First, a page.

There were several Swiss, a couple of Germans and two Israelis with whom Izhak was now locked in with. Intense conversation that only they knew how to involve in. Swapping of practical (strategic!) information on "best of's" and "best buys". News of home, mutual friends, a chance to let their "lingua franca" flow.

The day passed with patrols from the below deck shelter of our communal cabin, to the on-deck vantage points of our surrounding environs. As the day progressed, people began to personalise their space below. Sleeping bags appeared to map out sleepland for the oncoming night. Sandwich preferences displayed at disparate intervals, bodily odours now converging to form a multi-national scent. Some people read, others listened to music, whilst the motion of the boat soon encroached on others. Although the scenes to be had outside were stunning, the movement of the boat against a slight breeze meant there was a "wind-chill factor" to be dealt with. Consequently, anything more than ten minutes outside meant methodic pacing up and down the deck just to keep the blood lines in full flow.

I had borrowed a Time magazine from one of the other travellers and had all but consumed it. I scrutinised it and wondered just how much I should believe. I was becoming overtly aware of the vastness of political thought and persuasion that existed. I wanted to make judgments but preferred, for the time being at least, to sit on the fence and observe, to feel. Politics, like religion, philosophy .... time .... must surely be worthy of a lifetime of thought, observation and study. I must not "kid myself". My pallette had its colours pre-mixed. I would have to work hard to paint with my own style. From the heart. A must!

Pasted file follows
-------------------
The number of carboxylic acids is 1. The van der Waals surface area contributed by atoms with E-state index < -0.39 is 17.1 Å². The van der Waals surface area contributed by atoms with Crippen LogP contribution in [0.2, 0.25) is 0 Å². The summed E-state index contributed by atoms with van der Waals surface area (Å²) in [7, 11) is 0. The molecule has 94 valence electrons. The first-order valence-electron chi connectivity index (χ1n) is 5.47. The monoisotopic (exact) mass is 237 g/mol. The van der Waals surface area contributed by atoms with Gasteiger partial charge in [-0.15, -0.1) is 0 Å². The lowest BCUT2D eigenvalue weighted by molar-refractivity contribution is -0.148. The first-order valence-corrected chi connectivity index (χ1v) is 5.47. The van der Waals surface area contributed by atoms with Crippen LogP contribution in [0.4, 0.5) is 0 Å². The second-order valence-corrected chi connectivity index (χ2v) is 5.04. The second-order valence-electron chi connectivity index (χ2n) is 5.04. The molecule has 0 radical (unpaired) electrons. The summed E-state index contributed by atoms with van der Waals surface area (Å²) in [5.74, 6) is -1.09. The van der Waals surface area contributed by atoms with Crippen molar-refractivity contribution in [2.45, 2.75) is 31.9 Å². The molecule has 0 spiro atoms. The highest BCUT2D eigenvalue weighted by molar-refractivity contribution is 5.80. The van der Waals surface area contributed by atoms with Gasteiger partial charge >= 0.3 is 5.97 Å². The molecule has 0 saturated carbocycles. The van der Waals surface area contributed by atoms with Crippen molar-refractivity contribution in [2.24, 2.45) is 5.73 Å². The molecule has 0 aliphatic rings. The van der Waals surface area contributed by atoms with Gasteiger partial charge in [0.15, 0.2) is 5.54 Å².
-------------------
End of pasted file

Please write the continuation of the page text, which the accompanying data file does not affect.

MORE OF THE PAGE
The sky cleared for sunset, and everyone was up on top deck to view the dipping of light. Scarves, hats, gloves, coats and wind jackets, thick leather boots and jeans abounded. The captain had dropped the speed quite considerably and would navigate through the next few hours by radar and sonar. The light stopped to a jolt behind a huge peak we were passing, and sent everyone scurrying for the more homely atmosphere below deck.

Someone produced a guitar and the universal Beatles, Rolling Stones and Simon & Garfunkel repertoire emerged for some communal, slightly atonal, singing. Playing guitar was a great thing, I thought to myself. Maybe I'd learn to play music one day. I remembered my childhood days of being "sent" to the nuns. Even on this day that line inspired comical, but negative, thoughts within me. Having a stern faced nun peering over your shoulder, dictating that scales equalled music; technique equalled music; discipline was integral; surely this was not the best route to the creative tap of young children. For me it was the direct stimulus I needed to become a basketball "freak".

And so we sang and laughed at our improvised lines and lack of musicality. We drummed rhythms on cooking pots, and whistled when all else failed. Laughter rescued all. The boat motored along without our noticing.

Another night passed where I was glad to have spent the extra dollars to get a good quality down sleeping bag. My "mummy bag" allowed me to completely enclose my body from head to toe. Looking a little like the Egyptian mummy the bags were named after. If needed, I could pull draw-cords from within so that all which remained exposed was the end of my nose and mouth. Inhale and exhale. I set my watch for six, closed shop by pulling zips and inner chords. Shuffling into the mat below me to finally melt into the imagery of sleep.

My watch alarm rings just as I'm pulling myself up the iron railed staircase from below deck. The excitement of not knowing "how it was" outside had spurned me to extract myself from my mummified glory to face the day before electronic time had said its piece.

Eyes focussing with the help of controlled and glinting eyelids. A body calling for more layers of clothing. The sun had not yet appeared, would not appear for a time at least, as all was grey.